(LAUGHTER)

SCHOEN: But you know what? We need pro-growth policies.

HANNITY: I want to move tomorrow.

(CHEERS AND APPLAUSE)

SCHOEN: We need payroll tax holidays, we need incentives for small business.

HANNITY: Yes.

SCHOEN: We need to return to the policies that John F. Kennedy supported in the '60s to prime the pump.

HANNITY: Alright. But — where was Evan Bayh? Where were any of these Democrats that would come out that would oppose not only the process, the bribery, the intimidation on health care and all the tactics that were used? But also the record deficits? Where were all those Democrats that you are appealing to?

SCHOEN: Well, Evan Bayh has spoken out. Sadly he's retiring.

HANNITY: Spoken out. It's too late.

SCHOEN: But he's spoke out about what's happened. We need Democrats who'll speak out which is why I'm here tonight to make it clear we need to go back what Coach Holtz and I agree on — free enterprise, hard work, American exceptionalism. And the centrality of our nation in the world.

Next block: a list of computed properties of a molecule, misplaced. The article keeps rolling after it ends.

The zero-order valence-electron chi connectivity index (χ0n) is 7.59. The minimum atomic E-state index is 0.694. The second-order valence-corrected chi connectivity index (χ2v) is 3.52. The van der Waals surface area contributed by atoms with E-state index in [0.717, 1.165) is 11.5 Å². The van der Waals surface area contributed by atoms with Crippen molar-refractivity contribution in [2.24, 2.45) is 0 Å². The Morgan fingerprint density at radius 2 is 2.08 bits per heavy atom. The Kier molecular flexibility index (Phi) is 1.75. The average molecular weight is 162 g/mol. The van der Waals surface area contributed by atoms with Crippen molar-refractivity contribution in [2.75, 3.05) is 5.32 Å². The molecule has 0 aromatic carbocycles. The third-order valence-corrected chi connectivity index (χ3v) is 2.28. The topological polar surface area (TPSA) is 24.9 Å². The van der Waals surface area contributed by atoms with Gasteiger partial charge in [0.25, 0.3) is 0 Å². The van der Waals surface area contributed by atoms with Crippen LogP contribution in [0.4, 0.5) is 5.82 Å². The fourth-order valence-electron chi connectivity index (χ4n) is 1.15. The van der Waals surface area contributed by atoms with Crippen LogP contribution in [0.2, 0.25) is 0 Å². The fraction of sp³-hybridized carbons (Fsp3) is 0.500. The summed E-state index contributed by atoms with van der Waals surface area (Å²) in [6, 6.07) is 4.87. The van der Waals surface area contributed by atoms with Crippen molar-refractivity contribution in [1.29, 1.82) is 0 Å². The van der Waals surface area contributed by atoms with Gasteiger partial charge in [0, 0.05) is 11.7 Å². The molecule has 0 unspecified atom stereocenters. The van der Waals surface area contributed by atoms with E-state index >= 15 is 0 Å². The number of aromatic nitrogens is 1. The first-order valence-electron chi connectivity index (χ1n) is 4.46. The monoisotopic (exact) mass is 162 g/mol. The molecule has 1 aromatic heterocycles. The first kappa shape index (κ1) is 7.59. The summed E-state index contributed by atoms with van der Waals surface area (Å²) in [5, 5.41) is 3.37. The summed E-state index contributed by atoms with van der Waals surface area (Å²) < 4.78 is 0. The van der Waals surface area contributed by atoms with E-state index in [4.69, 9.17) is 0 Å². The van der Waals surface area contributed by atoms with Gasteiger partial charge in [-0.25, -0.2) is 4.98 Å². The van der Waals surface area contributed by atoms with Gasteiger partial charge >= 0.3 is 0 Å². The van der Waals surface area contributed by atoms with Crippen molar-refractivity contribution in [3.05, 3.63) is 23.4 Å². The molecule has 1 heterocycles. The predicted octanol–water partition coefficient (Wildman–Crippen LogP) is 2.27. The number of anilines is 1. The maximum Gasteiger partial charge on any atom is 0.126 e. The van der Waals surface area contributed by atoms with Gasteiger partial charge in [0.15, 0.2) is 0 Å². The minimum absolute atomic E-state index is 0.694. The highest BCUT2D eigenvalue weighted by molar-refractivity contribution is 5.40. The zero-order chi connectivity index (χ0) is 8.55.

HANNITY: Coach?

HOLTZ: I believe — we all pay taxes. I'm happy to pay it, but I hate to have it abused, money wasted, no accountability. That's going to bother you. The other point is this. What we're trying to do is we're trying to punish people that are most successful. Like, if you're successful, man you must have done it illegally rather than with hard work and things like it.

I love what Laura Ingraham said the other day. She wanted to come up with "Hug a Rich Person Today." I mean, I think it is critical that we understand we start rewarding people with hard work and dedication.

HANNITY: Alright. Hang on. We've got to look at where we think the direction's going. Whether this intensity will continue, and I have a lot more with Lou Holtz and Doug Schoen. Coming up right after the break.

(COMMERCIAL BREAK)

HANNITY: We continue now with the former head coach of the Fighting Irish Lou Holtz and FOX News contributor Doug Schoen here with us.

Alright. You've been warning your party that they're headed for a massive defeat. You have taken a lot of heat for this. How massive of a defeat do you predict for the Democrats?